How I Alone: Halloween safety precaution edition.

Callaghan’s been back for 11 days. I’d been alone in the house for 12 days, which isn’t an unusual situation, as he does have away-business of one kind or another every once in a while. I’m not here to gloat about the awesome time I had with the whole house to myself for almost two weeks. (Of course he was missed, but not terribly; thanks to Skype, I “saw” him several times a day.) I’m here to gloat about how I totally outdid myself on the aloning this time.

Yes, there’s a difference between “aloneness” (neutral/positive) and “loneliness” (negative). And yes, it’s “doing alone,” rather than “being alone.” I’m declaring “alone” to be a verb, because this is my blog, so I can. “To alone” refers to how you behave in the absence of human company, of course. You aren’t alone alone when you share your abode with cats or dogs or fish or iguanas or horses or an ant farm or whatever-you-have. (We have two furbabies of the feline persuasion, in case you weren’t aware.)

Aloning is an art, but this time, it occurred over Halloween, so there were special safety precautions to be taken, and that put a different slant on things. It was a learn-as-you-go sort of situation since I’d never aloned over Halloween before. As you can imagine, I came away with a wealth of knowledge. Such as, at dusk, you should close all the window coverings on the south side of your dwelling (in case of a siege such as zombie apocalypse).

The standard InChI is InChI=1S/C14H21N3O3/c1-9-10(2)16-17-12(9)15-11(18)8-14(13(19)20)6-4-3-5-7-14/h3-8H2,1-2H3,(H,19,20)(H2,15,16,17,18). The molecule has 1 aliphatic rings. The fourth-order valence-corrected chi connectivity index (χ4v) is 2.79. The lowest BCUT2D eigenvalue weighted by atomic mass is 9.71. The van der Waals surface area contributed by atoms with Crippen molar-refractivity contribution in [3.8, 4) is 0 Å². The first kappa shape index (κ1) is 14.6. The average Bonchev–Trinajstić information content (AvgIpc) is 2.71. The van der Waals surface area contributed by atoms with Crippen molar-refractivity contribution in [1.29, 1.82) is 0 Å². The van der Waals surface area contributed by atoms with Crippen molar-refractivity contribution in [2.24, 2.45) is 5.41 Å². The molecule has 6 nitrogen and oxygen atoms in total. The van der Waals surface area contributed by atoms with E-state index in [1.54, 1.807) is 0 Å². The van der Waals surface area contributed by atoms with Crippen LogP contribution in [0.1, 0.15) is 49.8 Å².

You should fill up all of your five-gallon water bottles and hoard them in a closet (in case of zombie apocalypse).

If you don’t already have loyal animal children who will guard you with their lives, you can get a guard dog of some kind. If you’re more of a cat person, you can get an ocelot. If you’re allergic to dander and alligators aren’t your thing, you can get a carnivorous plant or a saguaro. (In case of zombie apocalypse.)

 

With saguaro and a bunch of sun and wind.

With saguaro and a bunch of sun and wind.

 

(The saguaro cactus in the picture isn’t at my house. It’s just near my house.)

You can keep a stash of delicious pickled turnips (in case of zombie apocalypse).

You can play the ukulele (in case of zombie apocalypse).

You can keep the gas tank in your car topped off in case the zombie apocalypse happens and you need to drive to Mexico, where zombies don’t go.

There are many things you can do that you’ll never realize until you’re alone over Halloween, and this is invaluable, especially since zombies are much worse than other things that can happen, such as three consecutive earthquakes (in the desert) one night and a threat of a mass shooting at your workplace the following day.